Several colleagues and I have an important Google Hangout scheduled for Monday, but the weather will likely result in a snow day. One of our colleagues had not yet used Hangouts, so another colleague decided to teach him how to use it by actually coordinating a hangout. I was at the diner, but was able to join by connecting my Chromebook via wireless access in my town.
The technical challenge of getting our colleague up and going took less than five minutes, so we decided to model some other pedagogical uses as well. I held up a piece of toast and a pat of butter to the camera and said, “Pan y mantequilla” to the others in the Hangout. After “jugo de naranja” and a few other words I remembered from high school Spanish, the point was clear that the opportunities for learning and collaborating from anytime, anywhere, about anything is a reality, and one which we should extend to our students. Most of my collaboration after that was via the shared document and text, as I did not want to disturb other diners.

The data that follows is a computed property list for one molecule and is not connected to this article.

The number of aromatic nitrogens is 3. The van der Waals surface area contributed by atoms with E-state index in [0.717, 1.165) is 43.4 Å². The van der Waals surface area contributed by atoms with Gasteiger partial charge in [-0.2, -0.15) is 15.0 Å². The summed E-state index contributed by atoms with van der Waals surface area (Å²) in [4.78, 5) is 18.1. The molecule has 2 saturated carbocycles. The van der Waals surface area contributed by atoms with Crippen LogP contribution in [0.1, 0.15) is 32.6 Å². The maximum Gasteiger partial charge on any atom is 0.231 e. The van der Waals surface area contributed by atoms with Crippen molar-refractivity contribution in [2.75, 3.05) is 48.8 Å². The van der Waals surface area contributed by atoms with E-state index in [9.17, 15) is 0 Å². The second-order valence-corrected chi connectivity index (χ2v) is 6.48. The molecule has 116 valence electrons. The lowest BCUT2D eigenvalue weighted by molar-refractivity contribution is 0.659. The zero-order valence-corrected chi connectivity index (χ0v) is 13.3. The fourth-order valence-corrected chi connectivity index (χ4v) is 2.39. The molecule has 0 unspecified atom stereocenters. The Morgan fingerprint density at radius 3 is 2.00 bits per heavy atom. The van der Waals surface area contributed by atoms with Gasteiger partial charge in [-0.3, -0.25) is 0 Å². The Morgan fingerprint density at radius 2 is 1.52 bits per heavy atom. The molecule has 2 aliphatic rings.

Whether it’s students sharing language experiences or collaborating on solving advanced problems, the future has arrived. Video conferencing, chat, and document sharing from just about anywhere reinforces the value of staying relevant with our students’ real life experiences.